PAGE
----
Industry news – Alexandra Shulman leaving Vogue (originally posted 10/02/2017)

Interesting times ahead in the fashion world, dear readers! On 25th January Alexandra Shulman, the Editor-in-Chief of British Vogue has announced her departure from the reputable publication and will leave its ranks in June. When she joined after leaving GQ 25 years ago despite having journalism and Vogue ‘in her blood’ (her mother Drusilla Beyfus was a Vogue associate editor in the ’70s, her father, Milton Shulman, was a Vogue film critic for a while) she wasn’t the obvious choice. Shulman has always been pleasingly free of pretention, self-aware, dare I say normal. Her candid, self-deprecating, down-to-earth approach was in stark contrast with her predecessor and felt incredibly refreshing in the weird and fancy world of fashion.

While as a 15-year-old I was blissfully unaware of what was happening behind the scenes at Vogue House in ’92, fast-forward a few years, I was poring over fashion images in Vogue and other magazines, anything connected to the fashion industry, supermodels (Cindy and Linda were my favorites) watching Fashion TV all the time and was secretly nursing a dream about once being able to work in this world. Fast forward again a good few years, today I am a makeup artist and the world of Vogue has had a lot of influence on the profession I’ve chosen and very much enjoy today.

Shulman took over editing the magazine in 1992. Remember all this?

This is just a taster of what happened since her takeover. Vogue has produced the most iconic images in fashion and under her leadership and it has become an unstoppable force influencing the global fashion world and modern culture. Taking the magazine through immense changing times Shulman has successfully turned London, Britain into a major fashion player by supporting local designers (like Alexander McQueen, Christopher Kane), British photographers, stylists, make-up artists, constantly urging established fashion houses to show their collections in London. She was championing London Fashion Week, making the city an integral part of the Fashion Week circuit that used to revolve mostly around Paris, Milan and New York City.

British Vogue can’t be defined as only an isolated fashion entity anymore but through Alexandra Shulman’s hard work it exists within a context, it is part of British culture and it nicely reflects its richness and diversity. All this can be attributed to the fact that Shulman has never been only a ‘fashion person’ but first and foremost a journalist with many interests outside the fashion world.

While ironically she never showed as much interest in her own personal wardrobe as her predecessor, Liz Tiberis, she has a good number of iconic fashion moments, triumphs under her belt: making London Fashion Week what it is today, the centenary issue and putting a royal (The Duchess of Cambridge) on its cover, featuring plus-size model Ashley Graham on one of the covers, a whole model-free issue revolving around real women, her many collaborations with Kate Moss just to name a few. She’s been an avid cheerleader of the British fashion industry but not afraid of criticizing fashion houses about their minuscule sample sizes either.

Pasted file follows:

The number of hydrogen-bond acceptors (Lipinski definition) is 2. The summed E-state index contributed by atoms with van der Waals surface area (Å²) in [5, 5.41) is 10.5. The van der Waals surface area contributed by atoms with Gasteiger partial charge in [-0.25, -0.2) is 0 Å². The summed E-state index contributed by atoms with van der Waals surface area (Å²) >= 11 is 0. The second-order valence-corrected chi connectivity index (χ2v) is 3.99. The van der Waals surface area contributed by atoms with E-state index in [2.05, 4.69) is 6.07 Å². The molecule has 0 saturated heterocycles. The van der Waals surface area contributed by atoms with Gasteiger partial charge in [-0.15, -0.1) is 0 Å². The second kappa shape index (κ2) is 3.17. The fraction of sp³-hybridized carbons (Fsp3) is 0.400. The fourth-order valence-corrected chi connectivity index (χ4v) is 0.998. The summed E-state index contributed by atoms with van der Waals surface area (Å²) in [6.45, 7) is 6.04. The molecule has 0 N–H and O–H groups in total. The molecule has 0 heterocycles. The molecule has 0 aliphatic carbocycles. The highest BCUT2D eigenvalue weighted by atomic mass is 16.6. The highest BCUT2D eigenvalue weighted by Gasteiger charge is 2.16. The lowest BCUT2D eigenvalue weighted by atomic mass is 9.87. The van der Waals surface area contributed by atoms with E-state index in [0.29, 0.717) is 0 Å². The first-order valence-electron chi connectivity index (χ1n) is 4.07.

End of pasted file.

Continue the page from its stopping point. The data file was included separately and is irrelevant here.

A few of Shulman’s fashion triumphs – Kate Moss collaborations, Ashley Graham cover and the centenary cover

“I feel strongly that women who are in positions of authority or power, or who work in professions, should be able to indulge their interest in clothes and fashion without it seeming frivolous or that they don’t care about their jobs.” says Shulman and I think this above quote describes her best. It seems this strong belief proved to be a recipe for success for her. Vogue’s circulation grew 12% which is a big achievement in our digital age and with all the great fashion bloggers/vloggers around. She is now the most successful editor of British Vogue in its 100 years history.

Alexandra Shulman and Anna Wintour *

Writing about Shulman’s departure you can’t leave out her ongoing (strictly professional) competition with her glitzier American counterpart, Anna Wintour at US Vogue drawing to a close. The rivalry between the two towering figureheads of fashion has been an integral part of the history of both magazines, you almost can’t imagine one without the other. The tricky relationship between the two women has sparked many rumours, anecdotes yet they lived in symbiosis and I tend to think they kept each other on their toes, feeding each other’s creativity.

Alexandra Schulman**

Alexandra Shulman has done what she could for Vogue above and beyond, the publication is left as a still well-functioning platform for the fashion industry. As she is off to seek new adventures, what the future holds for the magazine is still up in the air. If will definitely be interesting to see what direction Vogue will go from here. Her successor will be announced in due course.


(*Picture credits
: http://www.mirror.co.uk/tv/tv-news/british-vogue-documentary-exposes-ruthless-8793976)

(**Picture credits: http://my.npg.org.uk/single/PSDetail.aspx?psn=415

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